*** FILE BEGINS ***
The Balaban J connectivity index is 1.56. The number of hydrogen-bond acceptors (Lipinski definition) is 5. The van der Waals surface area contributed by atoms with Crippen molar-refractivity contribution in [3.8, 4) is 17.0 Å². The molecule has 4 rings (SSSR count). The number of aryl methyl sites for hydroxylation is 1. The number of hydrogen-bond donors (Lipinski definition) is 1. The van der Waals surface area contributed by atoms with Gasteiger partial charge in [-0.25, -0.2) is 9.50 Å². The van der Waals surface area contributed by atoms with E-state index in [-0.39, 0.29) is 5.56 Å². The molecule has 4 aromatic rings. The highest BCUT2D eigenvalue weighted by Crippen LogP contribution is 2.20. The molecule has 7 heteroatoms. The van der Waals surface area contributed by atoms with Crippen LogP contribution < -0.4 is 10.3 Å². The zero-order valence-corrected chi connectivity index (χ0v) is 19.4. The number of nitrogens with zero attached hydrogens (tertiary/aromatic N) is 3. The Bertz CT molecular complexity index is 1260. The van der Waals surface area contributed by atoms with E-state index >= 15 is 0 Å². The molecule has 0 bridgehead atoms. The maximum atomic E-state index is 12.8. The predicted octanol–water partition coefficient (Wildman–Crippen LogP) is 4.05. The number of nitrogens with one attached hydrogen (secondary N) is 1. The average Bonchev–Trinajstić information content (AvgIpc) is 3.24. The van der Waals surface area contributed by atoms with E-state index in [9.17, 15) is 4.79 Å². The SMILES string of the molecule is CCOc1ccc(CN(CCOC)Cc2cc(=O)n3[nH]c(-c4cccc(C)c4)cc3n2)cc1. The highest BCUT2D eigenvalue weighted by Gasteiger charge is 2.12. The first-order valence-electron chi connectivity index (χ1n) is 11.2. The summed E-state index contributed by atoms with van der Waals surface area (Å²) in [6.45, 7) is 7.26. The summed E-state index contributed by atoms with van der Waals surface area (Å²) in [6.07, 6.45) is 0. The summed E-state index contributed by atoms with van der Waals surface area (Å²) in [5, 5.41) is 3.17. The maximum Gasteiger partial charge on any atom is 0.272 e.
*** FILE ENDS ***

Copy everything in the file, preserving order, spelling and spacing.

The Balaban J connectivity index is 1.56. The number of hydrogen-bond acceptors (Lipinski definition) is 5. The van der Waals surface area contributed by atoms with Crippen molar-refractivity contribution in [3.8, 4) is 17.0 Å². The molecule has 4 rings (SSSR count). The number of aryl methyl sites for hydroxylation is 1. The number of hydrogen-bond donors (Lipinski definition) is 1. The van der Waals surface area contributed by atoms with Gasteiger partial charge in [-0.25, -0.2) is 9.50 Å². The van der Waals surface area contributed by atoms with E-state index in [-0.39, 0.29) is 5.56 Å². The molecule has 4 aromatic rings. The highest BCUT2D eigenvalue weighted by Crippen LogP contribution is 2.20. The molecule has 7 heteroatoms. The van der Waals surface area contributed by atoms with Crippen LogP contribution < -0.4 is 10.3 Å². The zero-order valence-corrected chi connectivity index (χ0v) is 19.4. The number of nitrogens with zero attached hydrogens (tertiary/aromatic N) is 3. The Bertz CT molecular complexity index is 1260. The van der Waals surface area contributed by atoms with E-state index >= 15 is 0 Å². The molecule has 0 bridgehead atoms. The maximum atomic E-state index is 12.8. The predicted octanol–water partition coefficient (Wildman–Crippen LogP) is 4.05. The number of nitrogens with one attached hydrogen (secondary N) is 1. The average Bonchev–Trinajstić information content (AvgIpc) is 3.24. The van der Waals surface area contributed by atoms with E-state index in [9.17, 15) is 4.79 Å². The SMILES string of the molecule is CCOc1ccc(CN(CCOC)Cc2cc(=O)n3[nH]c(-c4cccc(C)c4)cc3n2)cc1. The highest BCUT2D eigenvalue weighted by Gasteiger charge is 2.12. The first-order valence-electron chi connectivity index (χ1n) is 11.2. The summed E-state index contributed by atoms with van der Waals surface area (Å²) in [6.45, 7) is 7.26. The summed E-state index contributed by atoms with van der Waals surface area (Å²) in [6.07, 6.45) is 0. The summed E-state index contributed by atoms with van der Waals surface area (Å²) in [5, 5.41) is 3.17. The maximum Gasteiger partial charge on any atom is 0.272 e.